185 Clingman Ave. Asheville, NC 28801

Sarah Shook & The Disarmers

with Sunny War

All Ages
Thursday, March 09
Doors: 7pm // Show: 8pm
$16

– WITH SPECIAL GUEST SUNNY WAR
– ALL AGES
– STANDING ROOM ONLY

SARAH SHOOK & THE DISARMERS
North Carolina’s Sarah Shook sings with a conviction and hard honesty sorely lacking in much of today’s Americana landscape. Always passionate, at times profane, Sarah stalks/walks the line between vulnerable and menacing, their voice strong and uneasy, country classic but with contemporary, earthy tension. You can hear in their voice what they’ve seen; world weary, lessons learned—or not—but always defiant. They level-steady mean what they say. Writing with a blunt urgency—so refreshing these days it’s almost startling—Sarah’s lyrics are in turn smart, funny, mean, and above all, uncompromising. The Disarmers hit all the sweet spots from Nashville’s Lower Broad to Bakersfield and take Sarah’s unflinching tales out for some late-night kicks. At times, it’s as simple and muscular as Luther Perkins’ boom-chicka-boom, or as downtown as Johnny Thunders. The Disarmers keep in the pocket, tight and tough.

The Disarmers line-up is currently Jack Foster on drums, Blake Tallent on guitar, Andrew Lambie on bass, and Nick Larimore on pedal steel.

SUNNY WAR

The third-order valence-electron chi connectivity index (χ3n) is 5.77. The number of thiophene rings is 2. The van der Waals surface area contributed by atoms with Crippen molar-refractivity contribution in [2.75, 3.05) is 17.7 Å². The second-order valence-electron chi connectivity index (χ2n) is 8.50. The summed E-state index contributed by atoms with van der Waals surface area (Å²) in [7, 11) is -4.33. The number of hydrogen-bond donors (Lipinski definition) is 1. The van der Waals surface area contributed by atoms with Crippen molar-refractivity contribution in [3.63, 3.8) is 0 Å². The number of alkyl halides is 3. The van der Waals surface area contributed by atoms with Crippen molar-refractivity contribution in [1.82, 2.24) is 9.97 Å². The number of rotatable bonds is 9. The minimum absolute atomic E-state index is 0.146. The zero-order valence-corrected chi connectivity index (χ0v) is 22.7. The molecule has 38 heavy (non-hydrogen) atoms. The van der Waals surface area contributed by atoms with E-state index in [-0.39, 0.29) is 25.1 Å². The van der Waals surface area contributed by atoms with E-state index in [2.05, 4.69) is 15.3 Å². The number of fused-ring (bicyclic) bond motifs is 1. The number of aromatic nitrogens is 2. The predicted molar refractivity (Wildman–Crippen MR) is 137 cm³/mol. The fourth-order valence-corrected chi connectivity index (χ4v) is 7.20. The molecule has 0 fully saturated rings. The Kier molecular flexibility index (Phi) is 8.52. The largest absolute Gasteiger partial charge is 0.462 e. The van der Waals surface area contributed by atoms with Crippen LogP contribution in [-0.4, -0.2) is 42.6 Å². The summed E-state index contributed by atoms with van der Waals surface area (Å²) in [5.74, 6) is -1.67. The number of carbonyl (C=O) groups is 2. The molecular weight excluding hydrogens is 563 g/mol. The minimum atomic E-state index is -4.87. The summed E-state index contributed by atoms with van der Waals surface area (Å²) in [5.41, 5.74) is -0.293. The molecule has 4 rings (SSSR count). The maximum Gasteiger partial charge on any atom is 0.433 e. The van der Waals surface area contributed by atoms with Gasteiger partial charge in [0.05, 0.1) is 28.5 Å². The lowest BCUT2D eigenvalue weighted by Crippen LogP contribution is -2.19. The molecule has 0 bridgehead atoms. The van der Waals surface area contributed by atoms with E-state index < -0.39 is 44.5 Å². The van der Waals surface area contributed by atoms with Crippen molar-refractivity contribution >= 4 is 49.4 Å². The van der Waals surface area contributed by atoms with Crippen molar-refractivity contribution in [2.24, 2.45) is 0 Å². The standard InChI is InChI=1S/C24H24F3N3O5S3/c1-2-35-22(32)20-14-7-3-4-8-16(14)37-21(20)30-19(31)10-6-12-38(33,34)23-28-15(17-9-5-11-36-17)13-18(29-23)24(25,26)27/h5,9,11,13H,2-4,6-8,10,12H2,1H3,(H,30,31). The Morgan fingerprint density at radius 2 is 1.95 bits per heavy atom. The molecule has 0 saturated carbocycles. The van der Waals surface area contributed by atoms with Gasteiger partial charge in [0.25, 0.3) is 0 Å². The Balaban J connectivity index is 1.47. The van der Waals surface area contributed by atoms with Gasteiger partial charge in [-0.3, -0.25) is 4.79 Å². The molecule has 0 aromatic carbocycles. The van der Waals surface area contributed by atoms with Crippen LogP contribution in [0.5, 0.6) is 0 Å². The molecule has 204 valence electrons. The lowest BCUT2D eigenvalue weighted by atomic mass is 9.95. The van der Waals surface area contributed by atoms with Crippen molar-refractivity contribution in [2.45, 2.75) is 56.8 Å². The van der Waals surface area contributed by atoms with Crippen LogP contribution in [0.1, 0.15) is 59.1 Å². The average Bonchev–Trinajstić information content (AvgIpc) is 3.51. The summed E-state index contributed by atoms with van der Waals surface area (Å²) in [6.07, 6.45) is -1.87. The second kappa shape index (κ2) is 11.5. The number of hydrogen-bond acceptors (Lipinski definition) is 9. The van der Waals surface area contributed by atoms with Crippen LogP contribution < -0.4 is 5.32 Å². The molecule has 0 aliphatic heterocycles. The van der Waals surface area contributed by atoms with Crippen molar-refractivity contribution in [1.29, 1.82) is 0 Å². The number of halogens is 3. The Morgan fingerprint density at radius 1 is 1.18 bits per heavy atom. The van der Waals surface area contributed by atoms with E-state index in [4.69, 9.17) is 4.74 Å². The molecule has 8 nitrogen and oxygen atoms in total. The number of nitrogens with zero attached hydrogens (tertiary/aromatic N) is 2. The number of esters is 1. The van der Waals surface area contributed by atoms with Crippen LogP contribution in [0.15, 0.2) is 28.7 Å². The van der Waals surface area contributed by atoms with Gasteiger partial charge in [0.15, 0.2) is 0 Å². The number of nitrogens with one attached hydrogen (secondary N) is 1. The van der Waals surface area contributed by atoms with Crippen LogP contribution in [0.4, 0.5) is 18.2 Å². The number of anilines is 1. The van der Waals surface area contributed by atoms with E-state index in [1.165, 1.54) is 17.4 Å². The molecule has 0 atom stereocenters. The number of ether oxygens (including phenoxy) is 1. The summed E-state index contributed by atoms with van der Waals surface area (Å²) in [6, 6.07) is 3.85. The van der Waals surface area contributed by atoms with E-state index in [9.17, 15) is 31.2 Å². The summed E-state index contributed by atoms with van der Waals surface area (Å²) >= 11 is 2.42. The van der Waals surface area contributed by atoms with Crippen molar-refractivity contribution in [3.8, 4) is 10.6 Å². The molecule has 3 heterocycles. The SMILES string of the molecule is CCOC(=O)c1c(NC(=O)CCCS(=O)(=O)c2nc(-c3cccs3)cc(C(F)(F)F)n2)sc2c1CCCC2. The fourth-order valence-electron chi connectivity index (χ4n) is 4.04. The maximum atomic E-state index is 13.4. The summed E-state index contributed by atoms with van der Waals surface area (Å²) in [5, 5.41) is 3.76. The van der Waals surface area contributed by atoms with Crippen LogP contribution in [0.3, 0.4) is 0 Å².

Sunny War has crafted a set of songs that draw on a range of ideas and styles as though she’s marshalling all her forces to get her ideas across: ecstatic gospel, dusty country blues, thoughtful folk, rip-roaring rock and roll, even avant-garde studio experiments. She melds them together into a powerful statement of survival revealing a probing songwriter who indulges no comforting platitudes and a highly innovative guitarist who deploys spidery riffs throughout every song.  ”I feel like there are two sides of me” says the Nashville-based singer-songwriter and guitar virtuoso. “One of them is very self-destructive and the other is trying to work with that other half to keep things balanced.” That’s the central conflict on her upcoming fourth album, the eclectic and innovative Anarchist Gospel, which documents a time when it looked like the self-destructive side might win out. “Everybody is a beast just trying their hardest to be good. That’s what it is to be human. You’re not really good or bad. You’re just trying to stay in the middle of those two things all the time and you’re probably doing a shitty job of it. That’s okay because we’re all just monsters.”